17 STEM-focused gifts to inspire kids to learn coding and love robotics

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17 STEM-focused gifts to inspire kids to learn coding and love robotics

This is the third year we’ve run a STEM-focused gift guide — and if you’re intending to buy a child something fun and quasi-educational in holiday season 2017 it’s fair to say there has never been so many programmable bots and kits to choose from, all pledging to spark or sustain an interest in coding and electronics.

This year’s guide reflects this boom in ‘educational’ techie toys — featuring programmable and controllable robots of all stripes and shapes, as well as some fully fledged learn-to-code computers and a few lower tech alternatives for variety (and those not wanting to give yet another gadget).

Gadget makers are piling into this space because of the ability to charge top dollar for toys that can claim a few STEM smarts. And it’s clear the line between connected devices and learn to code tools is being increasingly blurred — although the jury’s still out on how much lasting educational value any of these gizmos can offer vs more structured learning and guidance.

The impact of a STEM toy will obviously vary from child to child. But the theory at least is that if kids are having fun with technology they’re more likely to be inspired by the topic and want to learn more.

Click that right arrow key to view the gallery (or, if you’re on mobile, just scroll) to see our round up of 2017 gift ideas for budding coders and would-be roboticists. We’ve aimed to cover a full spectrum of age ranges, as well as including options to suit different budgets. Expect robots, lots and lots of robots…

1/17

Codebabies' ABCs of the Web picture book

Start early with this alphabet picture book — written by a web designer — that aims to introduce the under fives to “the language of the web”.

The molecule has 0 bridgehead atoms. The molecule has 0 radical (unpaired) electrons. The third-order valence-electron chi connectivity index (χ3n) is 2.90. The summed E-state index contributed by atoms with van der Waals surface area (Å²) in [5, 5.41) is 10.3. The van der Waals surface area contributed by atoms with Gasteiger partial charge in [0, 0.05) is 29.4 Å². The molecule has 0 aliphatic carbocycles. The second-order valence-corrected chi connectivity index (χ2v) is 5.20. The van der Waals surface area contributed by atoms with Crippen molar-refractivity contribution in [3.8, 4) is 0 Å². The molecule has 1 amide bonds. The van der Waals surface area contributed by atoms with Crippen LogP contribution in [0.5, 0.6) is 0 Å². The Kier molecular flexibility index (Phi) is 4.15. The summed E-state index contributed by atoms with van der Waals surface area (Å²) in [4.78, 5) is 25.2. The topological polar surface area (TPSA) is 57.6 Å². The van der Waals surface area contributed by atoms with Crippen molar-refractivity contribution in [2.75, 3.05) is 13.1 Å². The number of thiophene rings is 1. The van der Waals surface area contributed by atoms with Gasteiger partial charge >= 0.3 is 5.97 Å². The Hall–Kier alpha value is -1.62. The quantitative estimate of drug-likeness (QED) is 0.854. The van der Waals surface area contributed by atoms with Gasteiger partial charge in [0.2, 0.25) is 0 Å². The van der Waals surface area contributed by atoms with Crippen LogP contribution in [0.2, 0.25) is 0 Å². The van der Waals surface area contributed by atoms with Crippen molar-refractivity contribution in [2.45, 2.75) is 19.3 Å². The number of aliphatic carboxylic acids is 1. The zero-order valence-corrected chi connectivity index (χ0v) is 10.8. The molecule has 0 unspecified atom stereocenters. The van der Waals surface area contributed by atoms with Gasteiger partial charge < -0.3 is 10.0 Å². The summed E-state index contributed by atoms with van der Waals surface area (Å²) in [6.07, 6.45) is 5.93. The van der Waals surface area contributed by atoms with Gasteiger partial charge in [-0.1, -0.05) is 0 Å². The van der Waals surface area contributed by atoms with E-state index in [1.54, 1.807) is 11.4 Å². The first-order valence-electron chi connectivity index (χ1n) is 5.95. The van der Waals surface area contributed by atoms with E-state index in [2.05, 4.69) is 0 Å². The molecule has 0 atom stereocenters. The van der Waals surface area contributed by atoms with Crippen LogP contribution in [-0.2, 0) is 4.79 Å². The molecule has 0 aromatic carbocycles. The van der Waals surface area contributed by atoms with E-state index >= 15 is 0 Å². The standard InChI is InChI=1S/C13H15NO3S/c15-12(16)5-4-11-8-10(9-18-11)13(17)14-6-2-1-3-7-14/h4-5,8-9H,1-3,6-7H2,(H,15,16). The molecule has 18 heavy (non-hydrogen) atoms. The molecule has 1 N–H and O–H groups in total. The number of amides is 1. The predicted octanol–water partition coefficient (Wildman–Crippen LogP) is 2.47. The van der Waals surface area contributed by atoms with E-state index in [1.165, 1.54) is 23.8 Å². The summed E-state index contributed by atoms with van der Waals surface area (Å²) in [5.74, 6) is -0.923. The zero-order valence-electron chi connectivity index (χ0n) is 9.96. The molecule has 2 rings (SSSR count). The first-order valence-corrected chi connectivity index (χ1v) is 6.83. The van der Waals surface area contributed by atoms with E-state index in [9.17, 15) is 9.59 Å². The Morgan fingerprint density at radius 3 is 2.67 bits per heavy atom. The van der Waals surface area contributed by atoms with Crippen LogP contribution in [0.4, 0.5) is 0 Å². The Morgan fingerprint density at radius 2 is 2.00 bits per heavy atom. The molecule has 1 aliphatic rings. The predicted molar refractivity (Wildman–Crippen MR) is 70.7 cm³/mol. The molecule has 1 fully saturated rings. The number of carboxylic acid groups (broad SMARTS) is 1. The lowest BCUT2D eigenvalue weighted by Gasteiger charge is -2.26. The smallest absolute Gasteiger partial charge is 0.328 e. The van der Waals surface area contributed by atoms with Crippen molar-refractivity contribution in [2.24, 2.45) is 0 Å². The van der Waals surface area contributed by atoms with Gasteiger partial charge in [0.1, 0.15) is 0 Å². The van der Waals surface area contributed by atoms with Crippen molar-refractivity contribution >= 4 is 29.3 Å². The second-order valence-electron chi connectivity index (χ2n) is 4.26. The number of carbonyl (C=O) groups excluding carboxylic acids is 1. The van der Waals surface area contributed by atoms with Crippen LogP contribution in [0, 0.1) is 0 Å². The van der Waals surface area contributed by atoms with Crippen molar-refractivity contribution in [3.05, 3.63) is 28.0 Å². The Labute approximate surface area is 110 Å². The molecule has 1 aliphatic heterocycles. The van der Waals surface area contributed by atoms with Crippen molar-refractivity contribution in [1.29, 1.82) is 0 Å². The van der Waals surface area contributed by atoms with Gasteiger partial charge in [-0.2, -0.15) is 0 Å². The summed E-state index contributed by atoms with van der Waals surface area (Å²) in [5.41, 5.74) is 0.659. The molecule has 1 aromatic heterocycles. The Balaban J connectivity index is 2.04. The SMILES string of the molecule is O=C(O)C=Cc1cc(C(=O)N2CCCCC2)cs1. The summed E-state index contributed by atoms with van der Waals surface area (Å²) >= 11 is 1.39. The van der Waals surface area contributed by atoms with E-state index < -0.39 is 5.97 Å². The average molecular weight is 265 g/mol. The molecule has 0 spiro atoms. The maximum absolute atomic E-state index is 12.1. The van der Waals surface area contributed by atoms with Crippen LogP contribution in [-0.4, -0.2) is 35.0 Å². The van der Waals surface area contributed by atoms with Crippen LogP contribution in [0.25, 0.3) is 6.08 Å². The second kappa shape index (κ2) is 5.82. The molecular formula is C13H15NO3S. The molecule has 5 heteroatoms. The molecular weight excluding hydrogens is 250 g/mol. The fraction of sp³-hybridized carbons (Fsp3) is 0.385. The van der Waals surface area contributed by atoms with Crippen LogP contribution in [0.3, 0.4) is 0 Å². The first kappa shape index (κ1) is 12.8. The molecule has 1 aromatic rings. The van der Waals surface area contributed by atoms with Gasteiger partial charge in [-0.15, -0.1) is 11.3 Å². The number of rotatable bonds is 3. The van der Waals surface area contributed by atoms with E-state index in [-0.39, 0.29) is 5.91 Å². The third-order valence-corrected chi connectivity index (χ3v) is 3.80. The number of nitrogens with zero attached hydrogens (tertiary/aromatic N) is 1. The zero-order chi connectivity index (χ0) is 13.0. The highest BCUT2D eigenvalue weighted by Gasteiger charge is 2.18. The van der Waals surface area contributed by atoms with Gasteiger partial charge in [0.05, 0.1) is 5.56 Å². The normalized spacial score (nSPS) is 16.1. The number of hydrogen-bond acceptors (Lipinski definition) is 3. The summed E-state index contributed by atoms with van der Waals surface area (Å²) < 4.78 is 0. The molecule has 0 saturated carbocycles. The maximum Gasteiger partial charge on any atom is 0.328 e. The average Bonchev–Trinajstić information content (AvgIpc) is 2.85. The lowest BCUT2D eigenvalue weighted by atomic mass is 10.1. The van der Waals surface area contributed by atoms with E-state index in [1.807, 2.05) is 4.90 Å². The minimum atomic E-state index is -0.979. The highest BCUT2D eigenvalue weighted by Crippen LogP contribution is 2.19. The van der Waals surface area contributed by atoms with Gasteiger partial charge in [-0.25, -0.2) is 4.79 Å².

So instead of ‘A is for Aardvark’ you get ‘A is for Anchor tag’… Or, er, just stick with cute animals until the baby in question gets a bit older.

Price: $13

Ages: <5

2/17

Classic wooden abacus

Encourage a good grounding in math from an early age with a classic counting toy that’s been used for millennia. No Internet connection needed.

Price: ~$15

Ages: 3+

Photo credit: Anssi Koskinen under Creative Commons

3/17

Amazon STEM Club toy subscription

If you want to spread your bets on which STEM-focused toy might best inspire your intended recipient Amazon has a subscription service targeting kids across three different age ranges, and costing $20 per month.

You could sign up for a single month if you want to send just one gift, though the subscription auto-renews if you do want to keep on giving.

Price: $20 per month

Age ranges: 3-4; 5-7; 8-13

4/17

Kano Pixel kit

UK startup Kano has been making modular kits for teaching kids coding and electronics for a few years now. It recently branched out into connected device kits — such as this programmable LED array, called the Pixel, which lets kids play around with colored lights via a drag-and-drop coding block interface.

The kit does require kids to have access to a Mac or Windows computer (or one of Kano’s own Pi powered computers) to power the control element — so this isn’t as easily standalone as some other app-controlled gifts.

Price: $80

Ages: 6+

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5/17

LittleBits Star Wars Droid Inventor Kit

Build your own R2D2! What more is there to say?!

Kids get an electronics kit containing all the various modular pieces they need to construct their very own R2D2 — and even mod it, including by adding some household items into the mix. The Droid’s hardware can also be expanded via additional kits and bits from manufacturer LittleBits (though that’s at extra expense).

The Droid is controlled via a companion app and can also be sent on missions. Good gift for budding hardware hackers who also love Star Wars.

Price: $100

Ages: 8-12

6/17

Kamigami bio-inspired build em' yourself bots

These bio-inspired, six-legged insecto-bots — by Dash Robotics — must first be assembled (possible parental help required) and can then be app-controlled and programmed via the companion iOS or Android app.